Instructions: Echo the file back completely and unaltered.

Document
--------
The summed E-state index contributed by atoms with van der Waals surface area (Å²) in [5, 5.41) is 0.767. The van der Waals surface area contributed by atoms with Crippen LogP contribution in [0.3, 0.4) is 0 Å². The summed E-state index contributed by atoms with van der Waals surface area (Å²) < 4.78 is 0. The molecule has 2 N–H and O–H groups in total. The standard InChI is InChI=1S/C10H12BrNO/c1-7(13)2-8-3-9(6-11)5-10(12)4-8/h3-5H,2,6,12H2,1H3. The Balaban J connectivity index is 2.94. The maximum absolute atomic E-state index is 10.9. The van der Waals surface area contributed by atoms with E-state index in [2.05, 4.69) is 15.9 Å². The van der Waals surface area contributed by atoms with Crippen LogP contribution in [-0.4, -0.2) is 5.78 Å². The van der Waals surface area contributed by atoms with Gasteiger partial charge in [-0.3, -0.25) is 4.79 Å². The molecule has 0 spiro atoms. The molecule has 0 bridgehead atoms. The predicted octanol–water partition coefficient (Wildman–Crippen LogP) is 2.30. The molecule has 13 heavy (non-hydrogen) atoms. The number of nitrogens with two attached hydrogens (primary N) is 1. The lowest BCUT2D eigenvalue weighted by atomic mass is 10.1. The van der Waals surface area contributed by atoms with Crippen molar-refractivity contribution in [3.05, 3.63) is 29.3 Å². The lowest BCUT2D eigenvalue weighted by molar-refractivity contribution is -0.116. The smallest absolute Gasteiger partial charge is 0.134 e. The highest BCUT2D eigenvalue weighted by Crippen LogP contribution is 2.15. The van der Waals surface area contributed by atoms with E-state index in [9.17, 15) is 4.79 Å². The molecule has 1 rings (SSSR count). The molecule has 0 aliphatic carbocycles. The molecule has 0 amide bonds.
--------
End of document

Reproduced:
The summed E-state index contributed by atoms with van der Waals surface area (Å²) in [5, 5.41) is 0.767. The van der Waals surface area contributed by atoms with Crippen LogP contribution in [0.3, 0.4) is 0 Å². The summed E-state index contributed by atoms with van der Waals surface area (Å²) < 4.78 is 0. The molecule has 2 N–H and O–H groups in total. The standard InChI is InChI=1S/C10H12BrNO/c1-7(13)2-8-3-9(6-11)5-10(12)4-8/h3-5H,2,6,12H2,1H3. The Balaban J connectivity index is 2.94. The maximum absolute atomic E-state index is 10.9. The van der Waals surface area contributed by atoms with E-state index in [2.05, 4.69) is 15.9 Å². The van der Waals surface area contributed by atoms with Crippen LogP contribution in [-0.4, -0.2) is 5.78 Å². The van der Waals surface area contributed by atoms with Gasteiger partial charge in [-0.3, -0.25) is 4.79 Å². The molecule has 0 spiro atoms. The molecule has 0 bridgehead atoms. The predicted octanol–water partition coefficient (Wildman–Crippen LogP) is 2.30. The molecule has 13 heavy (non-hydrogen) atoms. The number of nitrogens with two attached hydrogens (primary N) is 1. The lowest BCUT2D eigenvalue weighted by atomic mass is 10.1. The van der Waals surface area contributed by atoms with Crippen molar-refractivity contribution in [3.05, 3.63) is 29.3 Å². The lowest BCUT2D eigenvalue weighted by molar-refractivity contribution is -0.116. The smallest absolute Gasteiger partial charge is 0.134 e. The highest BCUT2D eigenvalue weighted by Crippen LogP contribution is 2.15. The van der Waals surface area contributed by atoms with E-state index in [9.17, 15) is 4.79 Å². The molecule has 1 rings (SSSR count). The molecule has 0 aliphatic carbocycles. The molecule has 0 amide bonds.